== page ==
How Decluttering Can Be Good for Your Mental Health
There’s something about a good old clear-out that’s incredibly liberating. Ditching years’ worth of unwanted items can be immensely satisfying for the soul – as if you’re being freed from carrying the energetic weight of all that’s accumulated over time. But a declutter can also be hugely daunting. Many of us put it off, even as our drawers begin to overflow with things we don’t use, and it becomes harder to find the things we do use and need. Because for many of us, there’s a direct link between the material clutter of life and the internal clutter of the mind. Studies have found that a cluttered living space contributes to stress and exacerbates shame and overwhelm. If Japanese home-clearing guru Marie Kondo hasn’t yet convinced you that a tidy-up can be life-changing (through her KonMari method, which has become a global sensation), then let’s explore how doing so can, at the very least, benefit your mental health.
Letting go of the old
There’s nothing wrong with an attachment to material possessions. Keeping things for sentimental value is an important way to stay connected to happy memories and feelings of gratitude. But possessions can also remain loaded with less-positive emotional baggage. Even neutral items that aren’t getting used or worn can contribute to feelings of guilt and take up space in your brain and energy field. An excess of material clutter can create decision fatigue around where to store it, what to do with it, or how you might be able to use it next. It can also keep us stuck from moving forward, just as we sometimes need to dead-head plants for them to keep blooming, or get a regular haircut, or move on from an unfulfilling job. Waving goodbye to obsolete cables, donating all the things gathering dust in the spare room, or selling whatever no longer “sparks joy” frees you from the stagnant energy of the old and, more excitingly, creates space for more joyful things to enter your life.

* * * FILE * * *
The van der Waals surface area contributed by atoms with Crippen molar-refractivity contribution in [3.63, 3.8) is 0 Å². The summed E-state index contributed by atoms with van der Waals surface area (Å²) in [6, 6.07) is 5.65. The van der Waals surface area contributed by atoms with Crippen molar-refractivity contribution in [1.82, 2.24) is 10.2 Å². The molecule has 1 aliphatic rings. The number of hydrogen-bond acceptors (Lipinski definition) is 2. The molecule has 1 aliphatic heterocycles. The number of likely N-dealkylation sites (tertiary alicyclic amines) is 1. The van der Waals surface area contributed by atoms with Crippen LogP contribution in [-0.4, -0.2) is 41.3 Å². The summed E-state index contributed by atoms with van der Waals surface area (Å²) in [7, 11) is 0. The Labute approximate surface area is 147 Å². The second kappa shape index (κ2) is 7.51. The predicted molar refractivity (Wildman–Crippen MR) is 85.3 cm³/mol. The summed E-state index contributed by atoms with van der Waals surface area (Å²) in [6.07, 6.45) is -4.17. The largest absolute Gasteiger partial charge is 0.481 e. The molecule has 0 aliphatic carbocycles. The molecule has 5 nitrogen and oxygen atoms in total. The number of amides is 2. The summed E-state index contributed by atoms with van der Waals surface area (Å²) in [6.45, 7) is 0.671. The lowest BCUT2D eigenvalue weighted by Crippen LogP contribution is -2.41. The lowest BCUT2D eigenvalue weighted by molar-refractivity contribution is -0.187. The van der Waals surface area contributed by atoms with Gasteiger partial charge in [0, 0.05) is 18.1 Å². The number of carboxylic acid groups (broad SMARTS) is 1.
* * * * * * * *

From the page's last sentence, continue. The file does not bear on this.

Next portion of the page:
Making space for the new
Minimalist living is all about space – not necessarily for the purpose of being filled, but for the clarity of mind that it can facilitate. According to a study from Princeton University, all the different things that are in your eyesight get your brain working to process them, pulling focus from whatever ideas and thoughts you would prefer your mental energy to go towards. Decluttering frees our mental faculties to do more meaningful processing than subconsciously going over and over the same old stuff that’s lying about the house. Clinging onto what no longer serves us is also a sign of fear. We keep things “just in case”, as if we won’t be able to acquire what we actually might need further down the line. Making space is about trusting that your needs will be met – a powerful way to ensure that they are, or will be. We don’t have to adopt a spartan existence or destroy all our possessions like one British artist did, but embracing more space and organization in our lives can clear out distractions and open us up to more potential.
No mess, no stress
When clutter gets out of control, it becomes oppressive. Research findings suggest there’s a social stigma attached to a messy home, with untidiness feeding into shame – which triggers a response of overwhelm in the nervous system… which then leads to procrastination around tidying up, resulting in increased mess and the perpetuation of the source of stress. If your living environment has become overwhelmingly disorganized, it’s important to speak to a counselor or therapist to break this vicious cycle. Because while there is of course no correlation between the state of your bedroom and your worth, taking time to organize your space is an act of self-care. It’s a message to your own sense of self that you are worthy of living in a clean and beautiful environment. Reframing the idea of tidying and decluttering from being a chore to being an act of love instead can turn it into a soothing, cleansing ritual – with the added benefit of leaving you feeling more capable and in control, and hopefully leading to a better relationship with yourself.
All of the content on our website is thoroughly researched to ensure that the information shared is evidence-based. For more information, please visit the academic journals that influenced this article: Interactions of top-down and bottom-up mechanisms in human visual cortex; Clutter, Chaos, and Overconsumption: The Role of Mind-Set in Stressful and Chaotic Food Environments; Older Adults and Clutter: Age Differences in Clutter Impact, Psychological Home, and Subjective Well-Being.
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